After all, as Annie Dillard writes in The Writing Life, “How we spend our days is, of course, how we spend our lives…. A schedule is…a net for catching days…it is a peace and a haven set into the wreck of time; it is a lifeboat on which you find yourself, decades later, still living.” I want family in my lifeboat, but also books and nebulae and community and my favorite pen gliding over a smooth piece of paper like Michelle Kwan doing a change of edge spiral.

Maybe balancing art-making with domestic life is like juggling anything—running a bike touring company, designing the next generation of solar cell technologies, or delivering humanitarian medical care—and life outside of that thing. When it comes to parents who write, I think symbiosis is a more productive model than thinking of art and the rest of life as separate pursuits. As Leslie Jamison writes in her 2024 memoir Splinters, as an artist she wishes to emulate her own mother, who modeled a way of “crafting a self that understood work and motherhood as forces that could feed rather than starve each other.”

The domestic sphere can often open new portals, bringing heightened awareness to life’s constant movement and change. Metaphors abound in the incidental and monumental, in a monarch caterpillar carried home in a glass jar with holes punched into the lid. Witness how it forms a milky green chrysalis with a line of gold dots across the top, within which it will entirely dissolve in order to become something entirely new. One life two ways.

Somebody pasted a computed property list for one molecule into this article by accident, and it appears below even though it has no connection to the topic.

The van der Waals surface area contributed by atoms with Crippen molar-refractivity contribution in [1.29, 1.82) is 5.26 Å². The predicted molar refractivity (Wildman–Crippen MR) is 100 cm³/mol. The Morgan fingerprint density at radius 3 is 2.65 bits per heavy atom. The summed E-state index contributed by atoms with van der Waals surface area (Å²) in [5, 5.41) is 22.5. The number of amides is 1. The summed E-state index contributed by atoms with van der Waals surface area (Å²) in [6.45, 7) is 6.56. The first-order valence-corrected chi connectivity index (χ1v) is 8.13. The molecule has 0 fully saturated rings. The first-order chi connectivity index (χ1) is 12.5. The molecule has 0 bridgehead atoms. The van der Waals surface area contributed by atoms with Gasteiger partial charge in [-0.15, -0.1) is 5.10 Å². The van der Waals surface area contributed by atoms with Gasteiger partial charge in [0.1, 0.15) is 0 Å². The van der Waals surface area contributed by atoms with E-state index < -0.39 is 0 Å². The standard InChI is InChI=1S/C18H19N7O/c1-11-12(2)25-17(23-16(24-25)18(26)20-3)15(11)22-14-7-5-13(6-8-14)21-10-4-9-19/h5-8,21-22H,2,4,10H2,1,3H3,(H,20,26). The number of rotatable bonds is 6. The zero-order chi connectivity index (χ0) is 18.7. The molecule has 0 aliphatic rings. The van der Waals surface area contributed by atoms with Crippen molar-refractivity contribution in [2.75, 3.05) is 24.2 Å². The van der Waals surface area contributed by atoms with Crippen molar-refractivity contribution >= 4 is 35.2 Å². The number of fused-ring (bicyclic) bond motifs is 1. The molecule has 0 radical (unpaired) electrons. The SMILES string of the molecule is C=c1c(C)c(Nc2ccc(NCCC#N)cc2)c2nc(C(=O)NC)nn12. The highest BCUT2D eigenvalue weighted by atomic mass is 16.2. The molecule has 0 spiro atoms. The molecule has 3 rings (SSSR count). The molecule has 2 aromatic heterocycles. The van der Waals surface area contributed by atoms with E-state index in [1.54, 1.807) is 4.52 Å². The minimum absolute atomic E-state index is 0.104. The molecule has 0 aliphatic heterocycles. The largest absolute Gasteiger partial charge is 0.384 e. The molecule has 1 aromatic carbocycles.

Moreover, as McMasters writes in her 2021 essay “Finding Home: On the Journey Back to Writing as a Single Mother” in Literary Hub, time may not be the zero-sum game it sometimes appears to be. For her, carving out hours away from her jobs as a university professor and single mother to coedit and contribute to an anthology about the concept of home brought her back to her creative self and filled her with joy that spread to every other area of her life, including parenting. Just as discontent in one area can tinge other areas of one’s life, so too can delight.

The Relationship Between Pressure and Depth

Rachel Cusk writes, “My experience of…culture was profoundly changed by having a child, in the sense that I found the concept of art and expression far more involving and necessary, far more human in its drive to bring forth and create, than I once did.” It’s elementary physics. Engineers, scuba divers, or anyone who has retrieved goggles from the bottom of a swimming pool can tell you that pressure and depth are directly related.